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The One Ring Forums: Tolkien Topics: Reading Room: Interesting link!: Edit Log


Oct 9 2012, 9:55am

Views: 707
Interesting link!

Thanks for that.

This (from the website you linked to) strikes me as something that would have drawn Tolkien:
The poets of the Alliterative Revival used the traditional line of Anglo-Saxon poetry, which had disappeared from written records about two centuries before and was revived by a number of poets (mainly living in the West and North of England) in the fourteenth century. Evidently the style of alliterative poetry had been preserved by popular, unlettered poets who continued to compose and transmit poems by oral, non-written means from Anglo-Saxon times until well into the fourteenth century...
This would be Arthur as seen through the eyes of the Anglo-Saxons rather than the Normans. Arthur was originally a British (Celtic) hero, of course, whose tales survived orally in the parts of the island of Britain where the Celts had survived (Wales and Cornwall mostly) after the Anglo-Saxon invasion, and in the land of the Celtic-British diaspora of Brittany in Northwest France. I believe the Welsh writer Geoffrey of Monmouth provided the first written version that we have (it's in Latin, and forms part of what claims to be the real history of the island of Britain), and from there, as well as from some French-language poetry from Brittany, it became hugely popular among the French-speaking Norman ruling class of England. As I recall, some literary historians have suggested that the Normans latched onto Arthurian romance so eagerly because it gave them a link to the earlier British people, the Celts who had been displaced by the Anglo-Saxons, and made the Anglo-Saxons look like the usurpers. Since Tolkien identified with the "English", i.e. the Anglo-Saxons, Arthur in this tradition would not have been to his taste at all.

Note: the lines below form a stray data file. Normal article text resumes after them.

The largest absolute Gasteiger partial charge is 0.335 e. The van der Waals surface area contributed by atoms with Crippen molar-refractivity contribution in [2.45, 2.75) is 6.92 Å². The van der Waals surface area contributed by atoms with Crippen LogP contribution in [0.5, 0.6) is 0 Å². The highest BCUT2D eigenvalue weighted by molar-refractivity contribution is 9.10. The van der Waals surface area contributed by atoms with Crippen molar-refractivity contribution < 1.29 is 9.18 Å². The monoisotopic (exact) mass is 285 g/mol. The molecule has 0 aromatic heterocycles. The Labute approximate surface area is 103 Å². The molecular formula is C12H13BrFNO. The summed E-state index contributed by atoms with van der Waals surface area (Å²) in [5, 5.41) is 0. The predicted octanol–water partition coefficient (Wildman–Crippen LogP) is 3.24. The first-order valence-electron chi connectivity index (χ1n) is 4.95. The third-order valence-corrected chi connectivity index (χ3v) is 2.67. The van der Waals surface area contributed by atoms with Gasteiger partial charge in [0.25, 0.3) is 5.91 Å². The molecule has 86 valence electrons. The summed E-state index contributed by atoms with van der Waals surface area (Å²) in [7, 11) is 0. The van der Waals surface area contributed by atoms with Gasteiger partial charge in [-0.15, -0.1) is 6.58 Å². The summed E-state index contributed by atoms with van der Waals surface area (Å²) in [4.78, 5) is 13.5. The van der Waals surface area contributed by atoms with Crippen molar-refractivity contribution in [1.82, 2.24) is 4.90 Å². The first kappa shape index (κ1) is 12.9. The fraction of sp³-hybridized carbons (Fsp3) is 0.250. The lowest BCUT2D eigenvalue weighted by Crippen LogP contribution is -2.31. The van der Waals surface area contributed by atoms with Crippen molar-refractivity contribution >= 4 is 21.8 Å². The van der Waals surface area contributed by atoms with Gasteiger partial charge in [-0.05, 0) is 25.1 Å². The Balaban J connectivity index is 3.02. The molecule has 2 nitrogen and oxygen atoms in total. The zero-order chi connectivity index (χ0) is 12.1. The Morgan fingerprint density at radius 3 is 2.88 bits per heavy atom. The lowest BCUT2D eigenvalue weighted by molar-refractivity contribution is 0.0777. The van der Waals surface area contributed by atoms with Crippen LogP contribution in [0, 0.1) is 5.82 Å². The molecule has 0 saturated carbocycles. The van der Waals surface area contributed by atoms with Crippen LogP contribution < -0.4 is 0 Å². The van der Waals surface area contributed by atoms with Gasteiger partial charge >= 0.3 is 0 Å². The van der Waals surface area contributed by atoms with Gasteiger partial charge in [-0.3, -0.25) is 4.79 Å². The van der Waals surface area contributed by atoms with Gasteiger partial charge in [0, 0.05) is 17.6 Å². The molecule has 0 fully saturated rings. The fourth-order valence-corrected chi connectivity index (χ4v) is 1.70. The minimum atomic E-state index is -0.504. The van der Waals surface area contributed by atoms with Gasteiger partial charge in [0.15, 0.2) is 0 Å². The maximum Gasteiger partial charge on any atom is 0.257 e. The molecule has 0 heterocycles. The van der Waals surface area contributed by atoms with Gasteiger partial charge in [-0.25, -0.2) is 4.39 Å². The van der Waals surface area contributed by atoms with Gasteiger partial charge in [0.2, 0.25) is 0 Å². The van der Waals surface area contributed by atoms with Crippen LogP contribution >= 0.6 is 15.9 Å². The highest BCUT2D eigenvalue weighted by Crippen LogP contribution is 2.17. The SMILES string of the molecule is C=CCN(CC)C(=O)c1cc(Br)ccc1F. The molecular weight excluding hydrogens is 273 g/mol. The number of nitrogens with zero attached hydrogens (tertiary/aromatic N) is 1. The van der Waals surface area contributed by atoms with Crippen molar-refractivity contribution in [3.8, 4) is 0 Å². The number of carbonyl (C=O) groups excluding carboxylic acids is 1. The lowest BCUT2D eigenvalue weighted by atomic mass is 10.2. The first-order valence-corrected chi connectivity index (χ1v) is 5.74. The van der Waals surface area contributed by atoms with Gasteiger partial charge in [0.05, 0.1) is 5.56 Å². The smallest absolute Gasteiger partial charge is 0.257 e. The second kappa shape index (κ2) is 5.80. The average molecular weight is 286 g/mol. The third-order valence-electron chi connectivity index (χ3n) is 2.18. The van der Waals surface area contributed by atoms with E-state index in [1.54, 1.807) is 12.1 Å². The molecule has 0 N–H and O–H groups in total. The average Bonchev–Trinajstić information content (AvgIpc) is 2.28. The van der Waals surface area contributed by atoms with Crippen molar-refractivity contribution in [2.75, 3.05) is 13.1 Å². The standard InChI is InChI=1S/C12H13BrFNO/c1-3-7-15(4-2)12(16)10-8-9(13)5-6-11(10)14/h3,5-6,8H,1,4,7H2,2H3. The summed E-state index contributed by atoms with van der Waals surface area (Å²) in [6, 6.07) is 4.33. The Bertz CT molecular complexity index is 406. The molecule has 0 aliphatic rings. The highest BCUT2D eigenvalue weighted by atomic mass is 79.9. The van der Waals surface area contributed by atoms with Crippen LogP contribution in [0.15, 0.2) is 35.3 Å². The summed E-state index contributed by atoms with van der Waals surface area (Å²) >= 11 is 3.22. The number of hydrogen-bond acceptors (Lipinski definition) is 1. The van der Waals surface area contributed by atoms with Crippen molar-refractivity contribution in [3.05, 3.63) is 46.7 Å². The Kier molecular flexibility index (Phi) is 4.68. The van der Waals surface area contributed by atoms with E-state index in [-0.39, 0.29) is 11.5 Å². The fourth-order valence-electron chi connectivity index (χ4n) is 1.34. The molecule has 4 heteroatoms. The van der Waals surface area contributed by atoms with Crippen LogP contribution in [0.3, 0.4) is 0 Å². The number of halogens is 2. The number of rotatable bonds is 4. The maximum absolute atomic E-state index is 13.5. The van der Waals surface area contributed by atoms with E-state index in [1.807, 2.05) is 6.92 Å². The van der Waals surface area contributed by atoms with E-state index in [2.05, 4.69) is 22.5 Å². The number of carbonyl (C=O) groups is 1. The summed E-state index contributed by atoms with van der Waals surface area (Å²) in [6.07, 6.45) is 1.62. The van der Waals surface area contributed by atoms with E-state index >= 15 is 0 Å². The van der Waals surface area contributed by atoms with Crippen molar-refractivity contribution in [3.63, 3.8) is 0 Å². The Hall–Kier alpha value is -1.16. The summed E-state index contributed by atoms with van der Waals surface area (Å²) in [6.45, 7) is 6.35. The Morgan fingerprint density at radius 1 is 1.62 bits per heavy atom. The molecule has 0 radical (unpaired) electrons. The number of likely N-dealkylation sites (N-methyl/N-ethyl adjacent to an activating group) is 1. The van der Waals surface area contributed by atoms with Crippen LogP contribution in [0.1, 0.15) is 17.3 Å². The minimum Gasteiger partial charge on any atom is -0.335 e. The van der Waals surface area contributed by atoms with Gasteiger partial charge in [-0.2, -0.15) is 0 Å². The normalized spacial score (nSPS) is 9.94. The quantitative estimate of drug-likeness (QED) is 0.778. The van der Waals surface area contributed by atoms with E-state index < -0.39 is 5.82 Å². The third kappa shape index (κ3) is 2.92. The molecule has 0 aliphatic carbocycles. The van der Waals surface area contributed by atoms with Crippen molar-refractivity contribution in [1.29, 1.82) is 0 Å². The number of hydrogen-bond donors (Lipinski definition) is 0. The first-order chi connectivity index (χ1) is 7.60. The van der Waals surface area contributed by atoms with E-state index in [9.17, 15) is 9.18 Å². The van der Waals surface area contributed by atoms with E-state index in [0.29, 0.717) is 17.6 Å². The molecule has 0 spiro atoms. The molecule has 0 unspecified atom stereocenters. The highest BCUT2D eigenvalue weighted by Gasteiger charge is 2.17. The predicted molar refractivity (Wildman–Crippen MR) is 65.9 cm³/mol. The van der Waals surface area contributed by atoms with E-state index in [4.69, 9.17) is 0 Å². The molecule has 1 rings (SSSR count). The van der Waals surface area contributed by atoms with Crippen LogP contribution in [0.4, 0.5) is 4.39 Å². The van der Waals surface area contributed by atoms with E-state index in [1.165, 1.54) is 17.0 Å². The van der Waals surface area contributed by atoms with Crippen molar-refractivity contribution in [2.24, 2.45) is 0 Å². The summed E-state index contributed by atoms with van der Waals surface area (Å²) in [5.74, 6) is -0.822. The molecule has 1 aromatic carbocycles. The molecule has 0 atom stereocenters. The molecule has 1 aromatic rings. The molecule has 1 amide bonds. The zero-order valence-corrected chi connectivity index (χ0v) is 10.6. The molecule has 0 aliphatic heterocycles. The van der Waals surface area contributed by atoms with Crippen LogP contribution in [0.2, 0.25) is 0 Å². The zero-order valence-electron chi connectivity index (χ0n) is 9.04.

But the alliterative Arthurian poem shows the Anglo-Saxon tradition also embraced Arthur in its own way - belatedly, unless this alliterative poem is based on a long oral history - and I can imagine Tolkien finding this blend of Celtic legend and Anglo-Saxon expression very interesting indeed. Looking forward to seeing what he did with it!

They went in, and Sam shut the door.
But even as he did so, he heard suddenly,
deep and unstilled,
the sigh and murmur of the Sea upon the shores of Middle-earth.
From the unpublished Epilogue to the Lord of the Rings

(This post was edited by FarFromHome on Oct 9 2012, 9:56am)

Edit Log:
Post edited by FarFromHome (Valinor) on Oct 9 2012, 9:56am

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